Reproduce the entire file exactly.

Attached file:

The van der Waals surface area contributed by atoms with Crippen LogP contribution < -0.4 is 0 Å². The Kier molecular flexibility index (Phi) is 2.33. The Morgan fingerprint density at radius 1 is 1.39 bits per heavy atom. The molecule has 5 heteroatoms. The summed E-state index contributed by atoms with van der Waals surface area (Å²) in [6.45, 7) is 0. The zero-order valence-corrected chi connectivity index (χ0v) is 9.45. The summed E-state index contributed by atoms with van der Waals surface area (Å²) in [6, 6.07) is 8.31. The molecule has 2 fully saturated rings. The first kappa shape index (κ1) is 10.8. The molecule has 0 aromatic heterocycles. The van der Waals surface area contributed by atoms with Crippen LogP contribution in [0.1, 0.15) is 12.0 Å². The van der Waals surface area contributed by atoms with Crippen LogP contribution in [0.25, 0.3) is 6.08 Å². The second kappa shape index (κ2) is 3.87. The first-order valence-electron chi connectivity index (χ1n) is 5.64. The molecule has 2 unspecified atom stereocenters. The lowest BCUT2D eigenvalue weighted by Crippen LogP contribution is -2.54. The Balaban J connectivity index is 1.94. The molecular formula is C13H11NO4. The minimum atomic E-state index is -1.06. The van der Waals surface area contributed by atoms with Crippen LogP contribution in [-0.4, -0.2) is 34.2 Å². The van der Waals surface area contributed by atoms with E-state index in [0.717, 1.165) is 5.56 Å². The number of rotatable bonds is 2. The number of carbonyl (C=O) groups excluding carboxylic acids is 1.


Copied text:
The van der Waals surface area contributed by atoms with Crippen LogP contribution < -0.4 is 0 Å². The Kier molecular flexibility index (Phi) is 2.33. The Morgan fingerprint density at radius 1 is 1.39 bits per heavy atom. The molecule has 5 heteroatoms. The summed E-state index contributed by atoms with van der Waals surface area (Å²) in [6.45, 7) is 0. The zero-order valence-corrected chi connectivity index (χ0v) is 9.45. The summed E-state index contributed by atoms with van der Waals surface area (Å²) in [6, 6.07) is 8.31. The molecule has 2 fully saturated rings. The first kappa shape index (κ1) is 10.8. The molecule has 0 aromatic heterocycles. The van der Waals surface area contributed by atoms with Crippen LogP contribution in [0.1, 0.15) is 12.0 Å². The van der Waals surface area contributed by atoms with Crippen LogP contribution in [0.25, 0.3) is 6.08 Å². The second kappa shape index (κ2) is 3.87. The first-order valence-electron chi connectivity index (χ1n) is 5.64. The molecule has 2 unspecified atom stereocenters. The lowest BCUT2D eigenvalue weighted by Crippen LogP contribution is -2.54. The Balaban J connectivity index is 1.94. The molecular formula is C13H11NO4. The minimum atomic E-state index is -1.06. The van der Waals surface area contributed by atoms with Crippen LogP contribution in [-0.4, -0.2) is 34.2 Å². The van der Waals surface area contributed by atoms with E-state index in [0.717, 1.165) is 5.56 Å². The number of rotatable bonds is 2. The number of carbonyl (C=O) groups excluding carboxylic acids is 1.